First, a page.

PARIS — Telecommunications satellite competitions in Russia and Brazil will be the first tests of a wider commercial strategy for satellite builder(SS/L) under the direction of its new owner, MDA Corp. of Canada, MDA officials said Feb. 28.
MDA is counting on a fast start for SS/L in 2013 to compensate for the Palo Alto, Calif.-based satellite builder’s weak showing in the second half of 2012.
In a conference call with investors, officials from Richmond, British Columbia-based MDA said SS/L in late 2012 suffered from two problems that led prospective customers to look elsewhere for suppliers.
The first was an unresolved solar-array deployment issue on its satellites that took an unusually long time to resolve.
MDA Chief Executive Daniel E. Friedmann said the issue is now fully understood, and corrective action has been taken on completed satellites to assure they do not suffer from the same problem, which on three previous SS/L satellites caused minor explosions that disabled the solar arrays.
The second issue was the general uncertainty in the industry about SS/L’s future given that the company had been for sale for some time.
Friedmann said MDA has been able to reassure the market that the new owners are fully committed to the business and to the expansion of SS/L’s core market of large commercial telecommunications satellites.
Even before purchasing SS/L, MDA had begun expanding its business of satellite components to building full satellite payloads for Russian and Ukrainian government customers. The company won a $100 million contract to provide Israel-based Spacecom’s Amos 6 telecommunications satellite payload.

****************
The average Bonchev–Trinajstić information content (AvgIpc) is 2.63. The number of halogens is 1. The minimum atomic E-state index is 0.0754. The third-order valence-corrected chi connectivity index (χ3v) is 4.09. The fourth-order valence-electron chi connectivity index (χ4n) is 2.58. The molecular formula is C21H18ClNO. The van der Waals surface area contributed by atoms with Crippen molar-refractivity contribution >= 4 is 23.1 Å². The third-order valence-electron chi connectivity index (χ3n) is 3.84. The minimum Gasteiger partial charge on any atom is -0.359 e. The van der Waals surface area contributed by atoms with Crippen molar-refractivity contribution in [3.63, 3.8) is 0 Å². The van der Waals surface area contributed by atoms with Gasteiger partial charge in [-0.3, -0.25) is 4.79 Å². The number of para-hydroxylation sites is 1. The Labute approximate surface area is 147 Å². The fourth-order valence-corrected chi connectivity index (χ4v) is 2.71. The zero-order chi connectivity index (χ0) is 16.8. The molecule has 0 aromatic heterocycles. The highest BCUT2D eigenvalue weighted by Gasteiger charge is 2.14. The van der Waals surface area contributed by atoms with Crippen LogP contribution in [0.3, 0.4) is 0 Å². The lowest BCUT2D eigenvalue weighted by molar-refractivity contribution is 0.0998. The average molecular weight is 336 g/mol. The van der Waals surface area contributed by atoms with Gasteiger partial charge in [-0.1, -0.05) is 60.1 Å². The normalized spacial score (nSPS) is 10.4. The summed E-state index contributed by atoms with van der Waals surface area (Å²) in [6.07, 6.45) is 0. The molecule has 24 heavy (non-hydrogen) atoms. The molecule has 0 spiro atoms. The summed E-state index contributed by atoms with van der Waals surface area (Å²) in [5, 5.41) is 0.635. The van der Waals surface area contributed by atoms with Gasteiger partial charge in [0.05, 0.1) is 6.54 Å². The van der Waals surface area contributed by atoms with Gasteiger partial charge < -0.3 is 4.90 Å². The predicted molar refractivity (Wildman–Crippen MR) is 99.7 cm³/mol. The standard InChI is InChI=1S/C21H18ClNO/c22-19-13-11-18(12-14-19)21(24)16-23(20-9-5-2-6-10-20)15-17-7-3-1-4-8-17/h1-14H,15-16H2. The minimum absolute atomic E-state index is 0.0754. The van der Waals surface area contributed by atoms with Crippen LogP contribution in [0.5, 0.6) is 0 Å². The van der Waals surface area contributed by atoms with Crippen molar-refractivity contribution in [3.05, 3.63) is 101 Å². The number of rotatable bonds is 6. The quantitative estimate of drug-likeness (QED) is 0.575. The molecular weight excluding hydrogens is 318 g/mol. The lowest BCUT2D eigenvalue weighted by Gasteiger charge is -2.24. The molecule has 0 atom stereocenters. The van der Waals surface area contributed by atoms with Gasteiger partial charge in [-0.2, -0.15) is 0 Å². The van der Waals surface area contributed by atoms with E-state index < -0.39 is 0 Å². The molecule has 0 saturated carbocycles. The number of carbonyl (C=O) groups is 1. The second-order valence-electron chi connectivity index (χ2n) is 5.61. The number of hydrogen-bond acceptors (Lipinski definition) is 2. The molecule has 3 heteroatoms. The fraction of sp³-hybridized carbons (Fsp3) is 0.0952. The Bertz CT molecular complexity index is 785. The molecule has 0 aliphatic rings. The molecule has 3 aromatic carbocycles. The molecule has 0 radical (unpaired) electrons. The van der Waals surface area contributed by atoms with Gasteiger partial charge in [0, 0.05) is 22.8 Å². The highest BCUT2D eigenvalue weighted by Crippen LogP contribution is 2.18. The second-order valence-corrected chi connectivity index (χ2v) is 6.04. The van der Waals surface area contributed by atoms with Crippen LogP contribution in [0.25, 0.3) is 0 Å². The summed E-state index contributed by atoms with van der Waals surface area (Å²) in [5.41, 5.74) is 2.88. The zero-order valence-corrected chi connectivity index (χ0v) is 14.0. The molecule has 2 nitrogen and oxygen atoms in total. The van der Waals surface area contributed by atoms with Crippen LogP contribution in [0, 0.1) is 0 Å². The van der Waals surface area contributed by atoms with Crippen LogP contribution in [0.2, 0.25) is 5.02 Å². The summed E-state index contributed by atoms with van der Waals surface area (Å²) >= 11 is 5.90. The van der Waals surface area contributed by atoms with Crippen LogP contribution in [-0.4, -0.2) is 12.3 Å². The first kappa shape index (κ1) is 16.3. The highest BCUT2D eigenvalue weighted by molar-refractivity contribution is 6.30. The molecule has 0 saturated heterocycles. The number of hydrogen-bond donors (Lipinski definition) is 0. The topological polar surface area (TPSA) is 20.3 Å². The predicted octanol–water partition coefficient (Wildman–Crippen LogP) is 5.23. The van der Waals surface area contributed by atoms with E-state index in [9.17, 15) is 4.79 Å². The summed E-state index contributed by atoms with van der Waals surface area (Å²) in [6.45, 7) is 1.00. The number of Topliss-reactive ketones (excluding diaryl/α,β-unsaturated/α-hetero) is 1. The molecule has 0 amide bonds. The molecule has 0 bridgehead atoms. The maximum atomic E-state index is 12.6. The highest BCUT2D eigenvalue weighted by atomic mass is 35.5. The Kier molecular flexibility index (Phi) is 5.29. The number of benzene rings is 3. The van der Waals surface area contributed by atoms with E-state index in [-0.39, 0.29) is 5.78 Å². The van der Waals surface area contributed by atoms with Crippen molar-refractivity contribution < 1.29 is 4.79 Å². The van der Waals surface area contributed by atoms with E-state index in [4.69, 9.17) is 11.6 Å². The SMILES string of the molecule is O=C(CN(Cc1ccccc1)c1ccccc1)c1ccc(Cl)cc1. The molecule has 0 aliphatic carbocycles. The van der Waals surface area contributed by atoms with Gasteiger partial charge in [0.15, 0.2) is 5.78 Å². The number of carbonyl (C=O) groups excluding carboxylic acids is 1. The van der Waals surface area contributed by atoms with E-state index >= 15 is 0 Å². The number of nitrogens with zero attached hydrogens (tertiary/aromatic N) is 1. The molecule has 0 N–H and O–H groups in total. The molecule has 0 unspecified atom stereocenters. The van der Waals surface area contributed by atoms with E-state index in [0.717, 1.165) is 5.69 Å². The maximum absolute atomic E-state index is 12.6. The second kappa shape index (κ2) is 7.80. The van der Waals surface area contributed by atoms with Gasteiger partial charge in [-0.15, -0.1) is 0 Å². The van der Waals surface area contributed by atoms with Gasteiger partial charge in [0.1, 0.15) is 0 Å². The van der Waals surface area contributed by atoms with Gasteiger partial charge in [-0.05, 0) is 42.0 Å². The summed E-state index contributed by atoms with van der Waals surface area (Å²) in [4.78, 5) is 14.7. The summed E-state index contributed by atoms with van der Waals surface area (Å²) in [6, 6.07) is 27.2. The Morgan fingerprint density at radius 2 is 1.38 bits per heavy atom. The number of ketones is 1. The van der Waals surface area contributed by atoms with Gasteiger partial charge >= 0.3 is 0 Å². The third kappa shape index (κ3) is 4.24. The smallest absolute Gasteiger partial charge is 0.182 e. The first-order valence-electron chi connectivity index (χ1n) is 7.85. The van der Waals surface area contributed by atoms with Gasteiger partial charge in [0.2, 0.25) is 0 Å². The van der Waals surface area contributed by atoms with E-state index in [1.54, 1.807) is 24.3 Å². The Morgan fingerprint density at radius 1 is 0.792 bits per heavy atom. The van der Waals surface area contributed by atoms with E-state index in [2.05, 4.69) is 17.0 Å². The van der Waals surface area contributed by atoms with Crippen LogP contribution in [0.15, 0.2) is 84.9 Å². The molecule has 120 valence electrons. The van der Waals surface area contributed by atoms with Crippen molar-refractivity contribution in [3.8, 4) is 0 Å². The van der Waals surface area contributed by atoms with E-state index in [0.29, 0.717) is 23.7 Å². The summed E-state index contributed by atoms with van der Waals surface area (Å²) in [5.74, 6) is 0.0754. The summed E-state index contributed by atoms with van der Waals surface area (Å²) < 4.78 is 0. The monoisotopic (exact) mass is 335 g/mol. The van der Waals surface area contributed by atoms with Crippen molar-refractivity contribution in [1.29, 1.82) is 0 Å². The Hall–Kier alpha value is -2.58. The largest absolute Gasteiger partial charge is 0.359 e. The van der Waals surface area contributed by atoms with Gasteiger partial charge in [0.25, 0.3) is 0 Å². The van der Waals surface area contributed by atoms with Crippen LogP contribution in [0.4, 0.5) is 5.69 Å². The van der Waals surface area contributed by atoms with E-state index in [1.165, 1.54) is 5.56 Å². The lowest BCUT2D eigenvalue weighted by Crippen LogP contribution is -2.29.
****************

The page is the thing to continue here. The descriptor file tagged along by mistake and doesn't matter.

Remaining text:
MDA had said Russia and surrounding nations were planning numerous satellites and that SS/L, with MDA’s help, would now be active in this market. Friedmann said Russia and Brazil both have announced telecommunications satellite competitions.
With the solar-array and ownership issues now behind it, SS/L should be able to regain market share in 2013, especially since this year looks to be particularly rich in telecommunications satellite bidding. He said SS/L already has more than $1 billion in bids out.
“Bidding activity has been very high,” Friedmann said.
SS/L’s Palo Alto facility is capable of processing 13 satellites per year. Its previous owner, Loral Space and Communications of New York, said the company needed five or six awards each year, depending on each satellite’s size, for optimal efficiency.
Friedmann said it is not only the number of satellite awards, but also their timing, that makes life easier or more difficult for SS/L. Regular orders throughout the year are easier to digest than orders that are bunched together.
The drop off in new business in late 2013 will now create a “hole” in SS/L’s production line that will have ripple effects for months to come — all the more reason for the company to focus on new orders early this year, Friedmann said.
Industry officials have said the Russian government demand is clear, but less clear is whether Russia will reserve its contract awards to Russian contractors or will accept non-Russian participants. Friedmann said a competition expected in March could be Russian-only or could be opened to foreign bidders.
of France and Italy on Feb. 28 announced the creation of a joint venture with Russia’s ISS-Reshetnev satellite builder in part to appeal to the Russian government market.
In its report to shareholders Feb. 28, MDA said it recorded a loss of $1.7 million on the sale of a satellite component structures business based in Los Alamitos, Calif., in December. The business was sold because it was “no longer strategic” to MDA given the SS/L purchase, the company said.